This means that people have to help.  But will they in the Post 9/11 World or will people assume that the unexpected is trouble? 
Check out the video here or at her site.
Does your writing reflect this sense of hope?  Or is your focus darker?   For me, it depends on my mood.   
But it is good to know that people want to hope.   To help. 

Read 50 Picture books

booksAs one of a group of writers who gets together and brainstorms picture book ideas, I’ve noticed lately that more and more of my ideas are suitable for chapter books and magazines.  Fewer and fewer for picture books.  

When I’m brainstorming, I don’t evaluate the ideas.  I just write them down.   But to write salable picture books, you need to come up with picture book ideas.   Maybe reading a few would help.

So I decided to follow the advice I gave all of your and read 50 picture books.  New picture books.   Here is my list so far . . .

  1. Ten in the Meadow by John Butler (Peachtree)
  2. This is the Day!  by Nancy White Carlstrom (ZonderKidz)
  3. Ivan the Terrier  by Peter Catalanotto (Richard Jackson/Atheneum)
  4. Ping Pong Pig by Caroline Jayne Church (Holiday House)
  5. The Uglified Duck by Willy Claflin (August House/Little Folk)
  6. Texas Zeke and the Longhorn by David Davis (Pelican)
  7. While You are Sleeping by Alexis Deacon (Farrar, Straus, Giroux)
  8. One Potato, Two Potato by Cynthia DeFelice (Farrar, Straus, Giroux)
  9. The Cajun Cornbread Boy by Dianne de las Casas (Pelican)
  10. Mabel O’Leary Put Peas in her Ear-y by Mary Delaney (Little Brown)
  11. Badger’s Fancy Meal by Keiko Kasza (G. P. Putnam’s Sons)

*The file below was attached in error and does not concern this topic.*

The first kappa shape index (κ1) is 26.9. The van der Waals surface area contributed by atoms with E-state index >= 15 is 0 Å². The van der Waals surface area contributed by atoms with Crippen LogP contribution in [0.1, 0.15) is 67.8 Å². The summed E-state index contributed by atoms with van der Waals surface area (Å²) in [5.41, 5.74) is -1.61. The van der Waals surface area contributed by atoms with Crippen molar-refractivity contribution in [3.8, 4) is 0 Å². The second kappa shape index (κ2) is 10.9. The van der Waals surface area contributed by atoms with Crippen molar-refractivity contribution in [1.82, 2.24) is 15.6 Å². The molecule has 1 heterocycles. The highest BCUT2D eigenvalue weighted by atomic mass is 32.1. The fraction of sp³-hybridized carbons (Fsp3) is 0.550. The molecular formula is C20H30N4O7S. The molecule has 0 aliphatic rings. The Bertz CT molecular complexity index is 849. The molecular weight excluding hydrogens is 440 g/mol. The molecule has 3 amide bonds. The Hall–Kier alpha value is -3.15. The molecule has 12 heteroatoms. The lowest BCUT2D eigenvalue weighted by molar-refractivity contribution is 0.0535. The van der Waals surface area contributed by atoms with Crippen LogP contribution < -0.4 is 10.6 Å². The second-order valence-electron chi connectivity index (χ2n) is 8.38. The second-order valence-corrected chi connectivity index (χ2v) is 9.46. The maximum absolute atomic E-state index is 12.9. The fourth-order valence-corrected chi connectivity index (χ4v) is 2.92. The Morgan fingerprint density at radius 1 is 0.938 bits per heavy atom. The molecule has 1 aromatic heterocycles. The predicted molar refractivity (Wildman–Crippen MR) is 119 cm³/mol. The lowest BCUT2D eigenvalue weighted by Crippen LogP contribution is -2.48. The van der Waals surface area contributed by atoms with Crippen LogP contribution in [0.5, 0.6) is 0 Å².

12. The Scrambled States of America by Laurie Keller (Henry Holt)
  13. One More Sheep by Mij Kelly and Russell Ayto (Peachtree)
  14. Library Mouse: A Friend’s Tale by Daniel Kirk (Abrams Books for Young Readers)
  15. Big Kicks by Bob Kolar (Candlewick)
  16. Wolf’s Coming by Joe Kulka (Carolrhoda)
  17. Oh No, Not Ghosts! by Richard Michelson, illustrated by Adam McCauley (Harcourt)
  18. Amelia Makes a Movie by David Milgrim (G. P. Putnam’s Sons)
  19. Dragon Pizzeria by Mary Morgan (Alfred A. Knopf)
  20. Ducks Don’t Wear Socks by John Nedwidek, illustrated by Lee White (Viking)
  21. Melvin Might? by Jon Scieszka (Simon and Schuster)
  22. Brewster the Rooster by Devin Scillian (Sleeping Bear Press)
  23. I’m the Biggest Thing in the Ocean by Kevin Sherry (Dial)
  24. Dogfish by Gillian Shields (Atheneum)
  25. Mom and Dad Are Palindromes by Mark Shulman (Chronicle Books)
  26. Shoe Bop! by Marilyn Singer (Dutton)
  27. The Duck Who Played the Kazoo by Amy E. Sklansky (Clarion Books)
  28. Blue Goose by Nancy Tafuri (Simon and Schuster)
  29. Me Hungry by Jeremy Tankard (Candlewick)
  30. Gorilla!  Gorilla!   by Jeanne Willis (Atheneum)

Thirty down.  Twenty more to go.   How is your own reading going?


What Are You Reading?

What are you reading?reader